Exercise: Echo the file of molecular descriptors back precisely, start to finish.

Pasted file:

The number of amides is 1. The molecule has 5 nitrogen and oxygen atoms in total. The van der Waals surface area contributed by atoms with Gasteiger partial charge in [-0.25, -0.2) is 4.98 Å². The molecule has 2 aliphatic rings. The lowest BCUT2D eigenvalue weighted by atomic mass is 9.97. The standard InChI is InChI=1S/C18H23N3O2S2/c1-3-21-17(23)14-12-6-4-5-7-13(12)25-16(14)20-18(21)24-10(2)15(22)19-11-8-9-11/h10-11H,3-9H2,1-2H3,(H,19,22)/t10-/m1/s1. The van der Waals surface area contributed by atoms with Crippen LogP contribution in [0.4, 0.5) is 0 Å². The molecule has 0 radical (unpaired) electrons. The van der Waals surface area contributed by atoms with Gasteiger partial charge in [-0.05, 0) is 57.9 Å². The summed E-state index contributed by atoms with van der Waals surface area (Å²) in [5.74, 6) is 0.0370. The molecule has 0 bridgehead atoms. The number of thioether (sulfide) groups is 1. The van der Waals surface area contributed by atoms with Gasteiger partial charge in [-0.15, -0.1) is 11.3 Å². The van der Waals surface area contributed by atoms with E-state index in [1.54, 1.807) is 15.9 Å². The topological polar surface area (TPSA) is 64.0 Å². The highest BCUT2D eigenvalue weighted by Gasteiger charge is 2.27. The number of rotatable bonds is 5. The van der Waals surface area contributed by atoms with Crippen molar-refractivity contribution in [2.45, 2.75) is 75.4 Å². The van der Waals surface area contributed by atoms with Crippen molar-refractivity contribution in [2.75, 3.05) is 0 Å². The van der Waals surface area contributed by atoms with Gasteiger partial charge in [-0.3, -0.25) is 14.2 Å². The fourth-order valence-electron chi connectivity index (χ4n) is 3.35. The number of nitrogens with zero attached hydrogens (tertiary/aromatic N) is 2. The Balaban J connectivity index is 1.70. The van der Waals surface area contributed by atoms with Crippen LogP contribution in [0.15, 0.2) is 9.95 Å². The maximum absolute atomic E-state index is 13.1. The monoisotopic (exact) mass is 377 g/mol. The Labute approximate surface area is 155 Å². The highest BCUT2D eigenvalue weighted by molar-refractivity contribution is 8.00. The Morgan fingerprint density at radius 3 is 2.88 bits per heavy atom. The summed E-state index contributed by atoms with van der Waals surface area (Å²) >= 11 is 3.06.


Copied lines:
The number of amides is 1. The molecule has 5 nitrogen and oxygen atoms in total. The van der Waals surface area contributed by atoms with Gasteiger partial charge in [-0.25, -0.2) is 4.98 Å². The molecule has 2 aliphatic rings. The lowest BCUT2D eigenvalue weighted by atomic mass is 9.97. The standard InChI is InChI=1S/C18H23N3O2S2/c1-3-21-17(23)14-12-6-4-5-7-13(12)25-16(14)20-18(21)24-10(2)15(22)19-11-8-9-11/h10-11H,3-9H2,1-2H3,(H,19,22)/t10-/m1/s1. The van der Waals surface area contributed by atoms with Crippen LogP contribution in [0.4, 0.5) is 0 Å². The molecule has 0 radical (unpaired) electrons. The van der Waals surface area contributed by atoms with Gasteiger partial charge in [-0.05, 0) is 57.9 Å². The summed E-state index contributed by atoms with van der Waals surface area (Å²) in [5.74, 6) is 0.0370. The molecule has 0 bridgehead atoms. The number of thioether (sulfide) groups is 1. The van der Waals surface area contributed by atoms with Gasteiger partial charge in [-0.15, -0.1) is 11.3 Å². The van der Waals surface area contributed by atoms with E-state index in [1.54, 1.807) is 15.9 Å². The topological polar surface area (TPSA) is 64.0 Å². The highest BCUT2D eigenvalue weighted by Gasteiger charge is 2.27. The number of rotatable bonds is 5. The van der Waals surface area contributed by atoms with Crippen molar-refractivity contribution in [2.45, 2.75) is 75.4 Å². The van der Waals surface area contributed by atoms with Crippen molar-refractivity contribution in [2.75, 3.05) is 0 Å². The van der Waals surface area contributed by atoms with Gasteiger partial charge in [-0.3, -0.25) is 14.2 Å². The fourth-order valence-electron chi connectivity index (χ4n) is 3.35. The number of nitrogens with zero attached hydrogens (tertiary/aromatic N) is 2. The Balaban J connectivity index is 1.70. The van der Waals surface area contributed by atoms with Crippen LogP contribution in [0.15, 0.2) is 9.95 Å². The maximum absolute atomic E-state index is 13.1. The monoisotopic (exact) mass is 377 g/mol. The Labute approximate surface area is 155 Å². The highest BCUT2D eigenvalue weighted by molar-refractivity contribution is 8.00. The Morgan fingerprint density at radius 3 is 2.88 bits per heavy atom. The summed E-state index contributed by atoms with van der Waals surface area (Å²) >= 11 is 3.06.